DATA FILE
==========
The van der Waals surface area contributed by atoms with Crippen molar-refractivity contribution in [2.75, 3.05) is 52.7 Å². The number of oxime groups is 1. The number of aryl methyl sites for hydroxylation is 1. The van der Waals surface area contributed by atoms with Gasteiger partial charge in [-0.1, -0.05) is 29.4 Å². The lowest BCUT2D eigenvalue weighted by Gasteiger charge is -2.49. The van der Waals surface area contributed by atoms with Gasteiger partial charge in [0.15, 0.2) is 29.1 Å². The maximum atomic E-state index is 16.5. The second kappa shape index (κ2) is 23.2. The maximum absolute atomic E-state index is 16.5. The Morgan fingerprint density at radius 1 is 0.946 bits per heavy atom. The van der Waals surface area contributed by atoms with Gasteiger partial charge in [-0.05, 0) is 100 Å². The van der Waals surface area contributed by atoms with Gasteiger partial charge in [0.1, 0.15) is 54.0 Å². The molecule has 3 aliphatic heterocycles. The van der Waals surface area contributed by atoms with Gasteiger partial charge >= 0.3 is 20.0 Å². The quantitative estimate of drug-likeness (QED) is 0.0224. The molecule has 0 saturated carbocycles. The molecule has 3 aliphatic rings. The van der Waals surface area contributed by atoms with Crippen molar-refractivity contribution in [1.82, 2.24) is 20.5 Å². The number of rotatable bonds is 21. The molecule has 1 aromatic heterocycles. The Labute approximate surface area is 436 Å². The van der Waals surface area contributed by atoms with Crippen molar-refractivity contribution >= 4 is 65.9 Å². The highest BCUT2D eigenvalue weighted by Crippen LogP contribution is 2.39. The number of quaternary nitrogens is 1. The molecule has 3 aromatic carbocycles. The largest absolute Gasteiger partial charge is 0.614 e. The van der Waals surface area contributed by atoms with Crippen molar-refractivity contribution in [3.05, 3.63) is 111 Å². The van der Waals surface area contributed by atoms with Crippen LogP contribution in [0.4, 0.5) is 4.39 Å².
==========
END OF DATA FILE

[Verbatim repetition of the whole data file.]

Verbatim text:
The van der Waals surface area contributed by atoms with Crippen molar-refractivity contribution in [2.75, 3.05) is 52.7 Å². The number of oxime groups is 1. The number of aryl methyl sites for hydroxylation is 1. The van der Waals surface area contributed by atoms with Gasteiger partial charge in [-0.1, -0.05) is 29.4 Å². The lowest BCUT2D eigenvalue weighted by Gasteiger charge is -2.49. The van der Waals surface area contributed by atoms with Gasteiger partial charge in [0.15, 0.2) is 29.1 Å². The maximum atomic E-state index is 16.5. The second kappa shape index (κ2) is 23.2. The maximum absolute atomic E-state index is 16.5. The Morgan fingerprint density at radius 1 is 0.946 bits per heavy atom. The van der Waals surface area contributed by atoms with Gasteiger partial charge in [-0.05, 0) is 100 Å². The van der Waals surface area contributed by atoms with Gasteiger partial charge in [0.1, 0.15) is 54.0 Å². The molecule has 3 aliphatic heterocycles. The van der Waals surface area contributed by atoms with Gasteiger partial charge >= 0.3 is 20.0 Å². The quantitative estimate of drug-likeness (QED) is 0.0224. The molecule has 0 saturated carbocycles. The molecule has 3 aliphatic rings. The van der Waals surface area contributed by atoms with Crippen molar-refractivity contribution in [1.82, 2.24) is 20.5 Å². The number of rotatable bonds is 21. The molecule has 1 aromatic heterocycles. The Labute approximate surface area is 436 Å². The van der Waals surface area contributed by atoms with Crippen molar-refractivity contribution >= 4 is 65.9 Å². The highest BCUT2D eigenvalue weighted by Crippen LogP contribution is 2.39. The number of quaternary nitrogens is 1. The molecule has 3 aromatic carbocycles. The largest absolute Gasteiger partial charge is 0.614 e. The van der Waals surface area contributed by atoms with Crippen molar-refractivity contribution in [3.05, 3.63) is 111 Å². The van der Waals surface area contributed by atoms with Crippen LogP contribution in [0.4, 0.5) is 4.39 Å².